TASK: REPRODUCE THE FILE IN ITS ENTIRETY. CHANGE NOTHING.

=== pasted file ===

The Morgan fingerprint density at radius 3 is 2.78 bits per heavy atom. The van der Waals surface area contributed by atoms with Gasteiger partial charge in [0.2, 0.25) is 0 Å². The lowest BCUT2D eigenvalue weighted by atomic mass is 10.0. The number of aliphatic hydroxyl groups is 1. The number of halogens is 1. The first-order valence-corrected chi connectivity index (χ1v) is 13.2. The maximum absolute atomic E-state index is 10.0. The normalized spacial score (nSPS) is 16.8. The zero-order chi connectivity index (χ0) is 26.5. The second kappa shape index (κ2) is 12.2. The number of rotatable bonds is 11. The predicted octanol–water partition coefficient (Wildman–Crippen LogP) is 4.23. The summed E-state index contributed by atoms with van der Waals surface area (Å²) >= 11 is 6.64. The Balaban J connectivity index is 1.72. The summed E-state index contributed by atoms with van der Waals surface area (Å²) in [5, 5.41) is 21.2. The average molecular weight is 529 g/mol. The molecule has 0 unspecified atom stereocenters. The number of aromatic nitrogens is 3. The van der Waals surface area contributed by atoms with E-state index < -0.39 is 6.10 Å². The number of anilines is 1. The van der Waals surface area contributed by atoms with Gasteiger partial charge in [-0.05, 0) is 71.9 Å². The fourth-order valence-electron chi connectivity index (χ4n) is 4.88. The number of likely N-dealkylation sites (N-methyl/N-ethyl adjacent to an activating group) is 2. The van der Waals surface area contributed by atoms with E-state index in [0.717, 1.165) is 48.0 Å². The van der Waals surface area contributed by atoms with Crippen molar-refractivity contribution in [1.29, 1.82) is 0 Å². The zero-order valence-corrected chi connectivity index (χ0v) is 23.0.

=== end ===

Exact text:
The Morgan fingerprint density at radius 3 is 2.78 bits per heavy atom. The van der Waals surface area contributed by atoms with Gasteiger partial charge in [0.2, 0.25) is 0 Å². The lowest BCUT2D eigenvalue weighted by atomic mass is 10.0. The number of aliphatic hydroxyl groups is 1. The number of halogens is 1. The first-order valence-corrected chi connectivity index (χ1v) is 13.2. The maximum absolute atomic E-state index is 10.0. The normalized spacial score (nSPS) is 16.8. The zero-order chi connectivity index (χ0) is 26.5. The second kappa shape index (κ2) is 12.2. The number of rotatable bonds is 11. The predicted octanol–water partition coefficient (Wildman–Crippen LogP) is 4.23. The summed E-state index contributed by atoms with van der Waals surface area (Å²) >= 11 is 6.64. The Balaban J connectivity index is 1.72. The summed E-state index contributed by atoms with van der Waals surface area (Å²) in [5, 5.41) is 21.2. The average molecular weight is 529 g/mol. The molecule has 0 unspecified atom stereocenters. The number of aromatic nitrogens is 3. The van der Waals surface area contributed by atoms with E-state index < -0.39 is 6.10 Å². The number of anilines is 1. The van der Waals surface area contributed by atoms with Gasteiger partial charge in [-0.05, 0) is 71.9 Å². The fourth-order valence-electron chi connectivity index (χ4n) is 4.88. The number of likely N-dealkylation sites (N-methyl/N-ethyl adjacent to an activating group) is 2. The van der Waals surface area contributed by atoms with E-state index in [0.717, 1.165) is 48.0 Å². The van der Waals surface area contributed by atoms with Crippen molar-refractivity contribution in [1.29, 1.82) is 0 Å². The zero-order valence-corrected chi connectivity index (χ0v) is 23.0.